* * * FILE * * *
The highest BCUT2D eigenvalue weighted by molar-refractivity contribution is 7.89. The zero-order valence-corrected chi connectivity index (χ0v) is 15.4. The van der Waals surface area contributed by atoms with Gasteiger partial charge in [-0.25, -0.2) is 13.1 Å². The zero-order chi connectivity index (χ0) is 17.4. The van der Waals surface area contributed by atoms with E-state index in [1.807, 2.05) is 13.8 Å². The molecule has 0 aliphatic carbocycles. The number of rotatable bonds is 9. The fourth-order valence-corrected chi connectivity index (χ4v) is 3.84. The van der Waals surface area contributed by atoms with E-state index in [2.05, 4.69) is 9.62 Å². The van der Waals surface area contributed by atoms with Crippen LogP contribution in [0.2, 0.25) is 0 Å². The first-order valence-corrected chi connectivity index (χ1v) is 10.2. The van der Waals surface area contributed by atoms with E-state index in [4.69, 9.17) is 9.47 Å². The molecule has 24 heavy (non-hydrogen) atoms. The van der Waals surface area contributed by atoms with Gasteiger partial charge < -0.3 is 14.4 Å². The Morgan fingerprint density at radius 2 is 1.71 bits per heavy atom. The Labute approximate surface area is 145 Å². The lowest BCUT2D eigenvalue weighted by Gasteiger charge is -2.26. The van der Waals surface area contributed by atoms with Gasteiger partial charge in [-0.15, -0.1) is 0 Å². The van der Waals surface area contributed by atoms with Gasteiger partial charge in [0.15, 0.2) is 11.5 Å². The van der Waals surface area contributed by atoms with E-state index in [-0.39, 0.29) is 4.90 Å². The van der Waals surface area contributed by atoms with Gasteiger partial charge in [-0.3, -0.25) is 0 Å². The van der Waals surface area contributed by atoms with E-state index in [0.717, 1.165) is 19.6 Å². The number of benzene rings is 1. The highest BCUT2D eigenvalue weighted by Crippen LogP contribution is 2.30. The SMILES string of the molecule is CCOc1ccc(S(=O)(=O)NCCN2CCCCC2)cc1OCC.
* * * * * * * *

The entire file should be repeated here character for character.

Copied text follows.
The highest BCUT2D eigenvalue weighted by molar-refractivity contribution is 7.89. The zero-order valence-corrected chi connectivity index (χ0v) is 15.4. The van der Waals surface area contributed by atoms with Gasteiger partial charge in [-0.25, -0.2) is 13.1 Å². The zero-order chi connectivity index (χ0) is 17.4. The van der Waals surface area contributed by atoms with E-state index in [1.807, 2.05) is 13.8 Å². The molecule has 0 aliphatic carbocycles. The number of rotatable bonds is 9. The fourth-order valence-corrected chi connectivity index (χ4v) is 3.84. The van der Waals surface area contributed by atoms with E-state index in [2.05, 4.69) is 9.62 Å². The van der Waals surface area contributed by atoms with Crippen LogP contribution in [0.2, 0.25) is 0 Å². The first-order valence-corrected chi connectivity index (χ1v) is 10.2. The van der Waals surface area contributed by atoms with E-state index in [4.69, 9.17) is 9.47 Å². The molecule has 24 heavy (non-hydrogen) atoms. The van der Waals surface area contributed by atoms with Gasteiger partial charge < -0.3 is 14.4 Å². The Morgan fingerprint density at radius 2 is 1.71 bits per heavy atom. The Labute approximate surface area is 145 Å². The lowest BCUT2D eigenvalue weighted by Gasteiger charge is -2.26. The van der Waals surface area contributed by atoms with Gasteiger partial charge in [-0.15, -0.1) is 0 Å². The van der Waals surface area contributed by atoms with Gasteiger partial charge in [0.15, 0.2) is 11.5 Å². The van der Waals surface area contributed by atoms with E-state index in [-0.39, 0.29) is 4.90 Å². The van der Waals surface area contributed by atoms with Gasteiger partial charge in [-0.3, -0.25) is 0 Å². The van der Waals surface area contributed by atoms with E-state index in [0.717, 1.165) is 19.6 Å². The number of benzene rings is 1. The highest BCUT2D eigenvalue weighted by Crippen LogP contribution is 2.30. The SMILES string of the molecule is CCOc1ccc(S(=O)(=O)NCCN2CCCCC2)cc1OCC.